After implementation of this low-threshold STI testing site in Bern, the numbers of people attending the STI testing site rose each year. We found a combined prevalence of bacterial STIs (active syphilis, NG and CT) in asymptomatic people of 5.5% and detected four new HIV infections in heterosexuals. All those individuals required treatment to avoid complications and to limit onward transmission. In addition, we found a low vaccination rate against hepatitis B and HPV. The most important factors for people to attend were easy access, low threshold and personal counselling.

Our testing site is targeted to asymptomatic people. Our STI prevalence aligns well with previously published estimates, with chlamydia being the most frequent among asymptomatic infections.4 5 Unfortunately, asymptomatic infections are less likely to be diagnosed but can drive onward transmission. Researchers found that young persons who underwent STI testing at one stage are more likely to repeat it in the future.6 In our testing site, we applied pooled testing, always including a pharyngeal swab since NG and CT are transmitted through vaginal or anal intercourse and through oral sex.6 7 Data from mathematical models suggest that kissing and saliva exchange during sexual activity might be major contributors to community gonorrhoea transmission.8 We noticed that personal counselling seemed an important factor to attend our STI testing site. This is reflected in a low use of home testing in Switzerland. Talking about their sexual health seems well acceptable and appreciated. As shown in a former Swiss study, 76.2% of 1452 would like their physician to talk about their sexual life, but only 40.5% reported ever having had this discussion.9

The strength of this study is the detailed data on sexual behaviour and the reliable estimate of STI prevalence, the report of attendance over time, as well as people’s satisfaction in order to improve our testing site. The weaknesses of the study include its single-centre design with a small sample size, and the pooling of swabs that precluded the assessment of a site-specific STI prevalence. In addition, as the service satisfaction data could not be linked to demographic data, generalisability of our findings cannot be confirmed with certainty.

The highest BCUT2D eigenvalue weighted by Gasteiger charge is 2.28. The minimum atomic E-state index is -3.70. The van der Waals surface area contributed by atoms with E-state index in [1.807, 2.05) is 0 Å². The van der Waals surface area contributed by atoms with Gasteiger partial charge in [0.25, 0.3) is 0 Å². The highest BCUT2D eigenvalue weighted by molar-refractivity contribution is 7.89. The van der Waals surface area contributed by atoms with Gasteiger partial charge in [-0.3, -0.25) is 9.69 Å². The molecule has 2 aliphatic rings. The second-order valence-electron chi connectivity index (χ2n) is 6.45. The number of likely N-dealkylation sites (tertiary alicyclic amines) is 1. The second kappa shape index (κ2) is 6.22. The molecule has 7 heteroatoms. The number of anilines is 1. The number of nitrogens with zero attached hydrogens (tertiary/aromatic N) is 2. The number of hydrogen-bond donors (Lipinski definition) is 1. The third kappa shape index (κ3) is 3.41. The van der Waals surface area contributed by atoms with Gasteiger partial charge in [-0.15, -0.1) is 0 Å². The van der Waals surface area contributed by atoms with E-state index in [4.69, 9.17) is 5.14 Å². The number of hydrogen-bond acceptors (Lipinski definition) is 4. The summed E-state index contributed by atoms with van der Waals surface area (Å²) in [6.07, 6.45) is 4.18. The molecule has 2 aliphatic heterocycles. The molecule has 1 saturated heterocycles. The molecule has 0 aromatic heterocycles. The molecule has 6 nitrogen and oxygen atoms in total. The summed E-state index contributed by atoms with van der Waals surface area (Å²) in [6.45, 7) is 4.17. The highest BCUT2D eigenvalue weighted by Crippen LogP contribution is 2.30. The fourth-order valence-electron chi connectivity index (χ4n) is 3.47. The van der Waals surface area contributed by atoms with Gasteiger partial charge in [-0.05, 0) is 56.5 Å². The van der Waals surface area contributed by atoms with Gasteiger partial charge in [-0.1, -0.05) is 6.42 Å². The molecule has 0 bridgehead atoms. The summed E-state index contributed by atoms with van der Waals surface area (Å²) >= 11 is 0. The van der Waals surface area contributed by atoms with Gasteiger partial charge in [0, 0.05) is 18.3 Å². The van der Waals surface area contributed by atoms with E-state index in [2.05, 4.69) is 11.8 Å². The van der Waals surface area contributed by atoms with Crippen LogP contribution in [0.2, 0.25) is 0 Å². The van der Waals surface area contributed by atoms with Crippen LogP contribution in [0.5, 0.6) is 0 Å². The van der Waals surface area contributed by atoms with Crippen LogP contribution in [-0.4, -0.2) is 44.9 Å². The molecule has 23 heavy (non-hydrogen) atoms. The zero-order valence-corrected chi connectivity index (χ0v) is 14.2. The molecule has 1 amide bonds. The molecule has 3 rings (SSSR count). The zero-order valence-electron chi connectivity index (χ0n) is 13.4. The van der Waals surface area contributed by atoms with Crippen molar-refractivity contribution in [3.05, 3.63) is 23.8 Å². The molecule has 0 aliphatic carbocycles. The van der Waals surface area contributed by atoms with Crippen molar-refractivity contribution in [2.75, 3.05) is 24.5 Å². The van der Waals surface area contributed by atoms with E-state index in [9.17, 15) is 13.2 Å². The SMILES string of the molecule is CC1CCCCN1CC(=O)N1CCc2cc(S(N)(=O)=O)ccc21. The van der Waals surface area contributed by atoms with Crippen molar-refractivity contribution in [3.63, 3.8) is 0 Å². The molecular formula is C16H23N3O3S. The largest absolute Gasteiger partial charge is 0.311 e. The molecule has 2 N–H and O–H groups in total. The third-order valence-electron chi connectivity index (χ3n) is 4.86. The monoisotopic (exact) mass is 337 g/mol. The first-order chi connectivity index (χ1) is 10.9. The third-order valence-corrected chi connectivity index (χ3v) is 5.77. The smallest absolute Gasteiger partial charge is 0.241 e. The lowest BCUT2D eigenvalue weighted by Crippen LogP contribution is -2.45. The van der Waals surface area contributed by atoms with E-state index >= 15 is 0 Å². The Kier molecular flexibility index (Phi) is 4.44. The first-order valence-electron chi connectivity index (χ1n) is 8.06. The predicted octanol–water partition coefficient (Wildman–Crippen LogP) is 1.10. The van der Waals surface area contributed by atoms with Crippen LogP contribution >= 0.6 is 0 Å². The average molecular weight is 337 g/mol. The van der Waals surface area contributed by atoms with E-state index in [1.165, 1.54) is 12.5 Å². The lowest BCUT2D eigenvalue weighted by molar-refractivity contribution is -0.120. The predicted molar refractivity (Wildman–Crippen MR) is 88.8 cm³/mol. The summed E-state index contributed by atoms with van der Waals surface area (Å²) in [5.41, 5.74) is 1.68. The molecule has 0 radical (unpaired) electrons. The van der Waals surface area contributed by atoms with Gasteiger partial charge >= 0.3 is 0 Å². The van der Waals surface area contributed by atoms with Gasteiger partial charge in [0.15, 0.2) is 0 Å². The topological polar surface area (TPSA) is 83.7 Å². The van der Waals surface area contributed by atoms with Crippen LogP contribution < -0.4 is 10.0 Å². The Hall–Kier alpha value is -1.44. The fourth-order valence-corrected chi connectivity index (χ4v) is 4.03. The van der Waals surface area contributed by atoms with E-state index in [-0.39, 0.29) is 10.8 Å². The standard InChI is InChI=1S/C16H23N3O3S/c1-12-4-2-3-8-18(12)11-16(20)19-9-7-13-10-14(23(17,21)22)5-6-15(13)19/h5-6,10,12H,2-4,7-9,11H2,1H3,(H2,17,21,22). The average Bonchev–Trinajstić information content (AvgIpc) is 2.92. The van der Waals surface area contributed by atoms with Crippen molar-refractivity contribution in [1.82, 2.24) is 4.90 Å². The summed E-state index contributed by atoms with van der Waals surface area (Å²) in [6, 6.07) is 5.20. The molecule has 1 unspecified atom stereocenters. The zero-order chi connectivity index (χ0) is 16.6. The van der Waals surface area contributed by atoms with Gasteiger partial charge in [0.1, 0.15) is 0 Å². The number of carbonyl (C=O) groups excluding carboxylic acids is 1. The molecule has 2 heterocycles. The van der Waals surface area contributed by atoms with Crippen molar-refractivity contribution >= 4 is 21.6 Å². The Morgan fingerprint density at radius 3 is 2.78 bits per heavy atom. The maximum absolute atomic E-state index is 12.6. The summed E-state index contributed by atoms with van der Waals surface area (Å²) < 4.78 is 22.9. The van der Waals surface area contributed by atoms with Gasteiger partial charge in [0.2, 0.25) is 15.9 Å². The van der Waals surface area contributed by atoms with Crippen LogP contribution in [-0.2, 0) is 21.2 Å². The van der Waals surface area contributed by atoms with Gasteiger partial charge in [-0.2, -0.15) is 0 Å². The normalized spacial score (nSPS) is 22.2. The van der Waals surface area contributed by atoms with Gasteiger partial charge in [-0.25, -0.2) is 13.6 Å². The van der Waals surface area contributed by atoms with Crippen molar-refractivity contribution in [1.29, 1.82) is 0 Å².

In conclusion, our study indicates the need for easily accessible and affordable STI testing for all individuals to detect, treat and limit onward transmission of STIs in Switzerland. Future efforts should include raising awareness for vaccinations against hepatitis B and HPV.10

Supplemental material

Ethics statements

Patient consent for publication


Supplementary materials

  • Supplementary Data

    This web only file has been produced by the BMJ Publishing Group from an electronic file supplied by the author(s) and has not been edited for content.


  • Handling editor Tristan J Barber

  • Contributors DB, KA-P and AR developed and designed the study. BS planned and performed the statistical analyses. DB and KA-P wrote the manuscript with inputs from BS, TK and CVH. AR and HF contributed with their professional expertise, and reviewed and discussed the analyses and the manuscript.

  • Funding The authors have not declared a specific grant for this research from any funding agency in the public, commercial or not-for-profit sectors.

  • Competing interests The institution of KA-P has received travel grants and advisory fees from MSD, Gilead and ViiV healthcare. BS reports support to his institution for advisory boards and travel grants from Gilead Sciences and ViiV. HF’s institution has received educational grants from Gilead, MSD, ViiV, Abbvie and Sandoz paid to the institution. AR reports support to his institution for advisory boards and/or travel grants from MSD, Gilead Sciences, Pfizer and Abbvie, and an investigator initiated trial grant from Gilead Sciences. All remuneration went to his home institution and not to AR personally, and all remuneration was provided outside the submitted work.

  • Provenance and peer review Not commissioned; externally peer reviewed.

  • Supplemental material This content has been supplied by the author(s). It has not been vetted by BMJ Publishing Group Limited (BMJ) and may not have been peer-reviewed. Any opinions or recommendations discussed are solely those of the author(s) and are not endorsed by BMJ. BMJ disclaims all liability and responsibility arising from any reliance placed on the content. Where the content includes any translated material, BMJ does not warrant the accuracy and reliability of the translations (including but not limited to local regulations, clinical guidelines, terminology, drug names and drug dosages), and is not responsible for any error and/or omissions arising from translation and adaptation or otherwise.